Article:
When introducing humor, it’s important to be subtle and not too over-the-top. Here are two examples of great blog post introductions that use humor:
“We’ve all been there. You’ve spent hours researching and writing the perfect blog post, only to be met with crickets from your readers.
It’s like you’ve been talking to a wall.
But don’t despair! With these tips, you can learn to write blog post introductions that will make your readers sit up and take notice.”
Here’s a second example of a blog intro with an infusion of humor, as seen on yourdictionary.com:
Interestingly, headlines and blog intros that include an element of humor or curiosity are more likely to be shared on social media. Readers often want to share something that makes their friends laugh.
So if you can make your readers smirk or pique their curiosity, you’re more likely to get them to read or share your blog post.
Using quotes in introductions helps build instant credibility. It’s not something you are saying out of thin air, but rather the voice of someone you know in the industry. Quotes can help set an authoritative voice for the article.
If you want to introduce your business to potential customers in a blog post, the 4 P’s framework can be helpful.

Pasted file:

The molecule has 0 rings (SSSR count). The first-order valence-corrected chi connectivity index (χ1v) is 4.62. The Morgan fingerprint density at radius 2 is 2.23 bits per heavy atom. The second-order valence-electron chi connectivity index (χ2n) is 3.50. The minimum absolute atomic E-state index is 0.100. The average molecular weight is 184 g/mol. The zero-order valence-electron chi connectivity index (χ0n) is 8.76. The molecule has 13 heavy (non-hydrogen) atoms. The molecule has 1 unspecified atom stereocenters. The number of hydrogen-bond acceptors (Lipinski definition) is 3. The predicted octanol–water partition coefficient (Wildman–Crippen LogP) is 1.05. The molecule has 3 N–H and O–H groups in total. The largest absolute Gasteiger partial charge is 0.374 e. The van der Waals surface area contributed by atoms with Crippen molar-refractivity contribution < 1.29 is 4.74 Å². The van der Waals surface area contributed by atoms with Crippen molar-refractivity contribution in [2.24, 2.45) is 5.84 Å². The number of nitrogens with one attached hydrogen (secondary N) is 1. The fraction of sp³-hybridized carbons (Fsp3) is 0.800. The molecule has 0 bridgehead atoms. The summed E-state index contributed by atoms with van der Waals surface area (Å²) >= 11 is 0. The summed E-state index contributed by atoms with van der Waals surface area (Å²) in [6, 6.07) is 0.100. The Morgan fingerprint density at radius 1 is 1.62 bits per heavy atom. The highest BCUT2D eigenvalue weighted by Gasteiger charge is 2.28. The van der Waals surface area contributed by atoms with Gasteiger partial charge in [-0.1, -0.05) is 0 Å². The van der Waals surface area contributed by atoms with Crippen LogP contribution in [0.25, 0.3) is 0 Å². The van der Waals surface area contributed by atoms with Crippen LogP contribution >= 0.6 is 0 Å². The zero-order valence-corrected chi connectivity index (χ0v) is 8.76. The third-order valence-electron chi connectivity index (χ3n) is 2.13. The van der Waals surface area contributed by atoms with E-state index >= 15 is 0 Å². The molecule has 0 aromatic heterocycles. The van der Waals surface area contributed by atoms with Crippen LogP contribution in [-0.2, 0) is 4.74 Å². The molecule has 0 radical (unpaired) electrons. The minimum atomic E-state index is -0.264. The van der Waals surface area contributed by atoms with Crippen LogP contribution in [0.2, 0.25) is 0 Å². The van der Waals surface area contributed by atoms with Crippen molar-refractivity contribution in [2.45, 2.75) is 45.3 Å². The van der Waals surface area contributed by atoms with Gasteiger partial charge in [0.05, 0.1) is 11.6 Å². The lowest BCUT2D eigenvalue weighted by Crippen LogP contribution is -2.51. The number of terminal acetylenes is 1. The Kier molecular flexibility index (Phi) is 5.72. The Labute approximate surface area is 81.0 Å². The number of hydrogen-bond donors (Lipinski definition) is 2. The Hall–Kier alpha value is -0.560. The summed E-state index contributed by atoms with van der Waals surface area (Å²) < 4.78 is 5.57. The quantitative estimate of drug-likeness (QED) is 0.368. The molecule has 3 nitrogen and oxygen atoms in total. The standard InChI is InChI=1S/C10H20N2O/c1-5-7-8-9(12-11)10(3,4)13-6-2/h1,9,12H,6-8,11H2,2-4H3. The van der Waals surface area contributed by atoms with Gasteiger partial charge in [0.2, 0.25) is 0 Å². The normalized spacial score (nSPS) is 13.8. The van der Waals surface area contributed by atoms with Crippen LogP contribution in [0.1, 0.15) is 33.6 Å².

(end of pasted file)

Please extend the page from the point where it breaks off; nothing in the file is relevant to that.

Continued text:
It focuses on identifying a problem your readers are facing, making a promise to help them, and proving how your business will help.
AIDA introduction is one of the most popular sales copywriting formulas that can be tweaked to write a compelling introduction.
Attention, Interest, Desire, Action – these are the four steps you’ll take your reader through to get them interested in your message or product.
Feature, Advantage, Benefit (FAB)-style introductions are great for writing product-related blogs. FAB analysis is often used in market research to understand a product’s competitive edge, yet this can be molded slightly to create compelling introductions. Let’s look at an example.
In a BAB intro, you first describe the existing world (before), then show how the world would be if a solution to the problem you’re discussing existed (after), and finally focus on telling your audience how to get to the “after” state (bridge).
These are some bad practices for introductions that could scare away your audience:
According to Learn Labs, here is an example of a bad blog post intro.
Check out another introduction from Upgrade that makes the one above look good. Yes, it’s that BAD! There is a hook, but generic.
I can’t figure out where the transitions are or what this introduction will lead to.